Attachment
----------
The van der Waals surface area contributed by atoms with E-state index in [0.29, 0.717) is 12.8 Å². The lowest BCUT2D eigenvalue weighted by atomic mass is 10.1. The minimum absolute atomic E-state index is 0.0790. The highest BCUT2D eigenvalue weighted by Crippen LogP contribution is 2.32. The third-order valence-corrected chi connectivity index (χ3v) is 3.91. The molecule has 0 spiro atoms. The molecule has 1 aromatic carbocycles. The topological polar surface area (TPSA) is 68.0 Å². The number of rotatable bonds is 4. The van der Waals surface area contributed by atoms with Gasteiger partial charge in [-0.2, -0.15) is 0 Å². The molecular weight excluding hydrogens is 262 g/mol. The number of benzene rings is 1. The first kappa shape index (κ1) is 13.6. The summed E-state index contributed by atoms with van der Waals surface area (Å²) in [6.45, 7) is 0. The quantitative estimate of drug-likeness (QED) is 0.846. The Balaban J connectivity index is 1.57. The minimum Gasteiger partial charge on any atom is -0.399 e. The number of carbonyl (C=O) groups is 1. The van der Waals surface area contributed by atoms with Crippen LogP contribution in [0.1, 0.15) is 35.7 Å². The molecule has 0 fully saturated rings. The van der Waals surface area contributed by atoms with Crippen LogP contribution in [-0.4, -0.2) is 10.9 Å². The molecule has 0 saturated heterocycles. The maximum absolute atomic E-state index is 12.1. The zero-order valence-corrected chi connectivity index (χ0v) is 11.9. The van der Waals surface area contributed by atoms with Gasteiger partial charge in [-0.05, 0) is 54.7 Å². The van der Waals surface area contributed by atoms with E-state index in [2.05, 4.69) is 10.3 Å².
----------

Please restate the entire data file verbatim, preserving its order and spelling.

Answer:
The van der Waals surface area contributed by atoms with E-state index in [0.29, 0.717) is 12.8 Å². The lowest BCUT2D eigenvalue weighted by atomic mass is 10.1. The minimum absolute atomic E-state index is 0.0790. The highest BCUT2D eigenvalue weighted by Crippen LogP contribution is 2.32. The third-order valence-corrected chi connectivity index (χ3v) is 3.91. The molecule has 0 spiro atoms. The molecule has 1 aromatic carbocycles. The topological polar surface area (TPSA) is 68.0 Å². The number of rotatable bonds is 4. The van der Waals surface area contributed by atoms with Gasteiger partial charge in [-0.2, -0.15) is 0 Å². The molecular weight excluding hydrogens is 262 g/mol. The number of benzene rings is 1. The first kappa shape index (κ1) is 13.6. The summed E-state index contributed by atoms with van der Waals surface area (Å²) in [6.45, 7) is 0. The quantitative estimate of drug-likeness (QED) is 0.846. The Balaban J connectivity index is 1.57. The minimum Gasteiger partial charge on any atom is -0.399 e. The number of carbonyl (C=O) groups is 1. The van der Waals surface area contributed by atoms with Crippen LogP contribution in [0.1, 0.15) is 35.7 Å². The molecule has 0 fully saturated rings. The van der Waals surface area contributed by atoms with Crippen LogP contribution in [-0.4, -0.2) is 10.9 Å². The molecule has 0 saturated heterocycles. The maximum absolute atomic E-state index is 12.1. The zero-order valence-corrected chi connectivity index (χ0v) is 11.9. The van der Waals surface area contributed by atoms with Gasteiger partial charge in [-0.05, 0) is 54.7 Å². The van der Waals surface area contributed by atoms with E-state index in [2.05, 4.69) is 10.3 Å².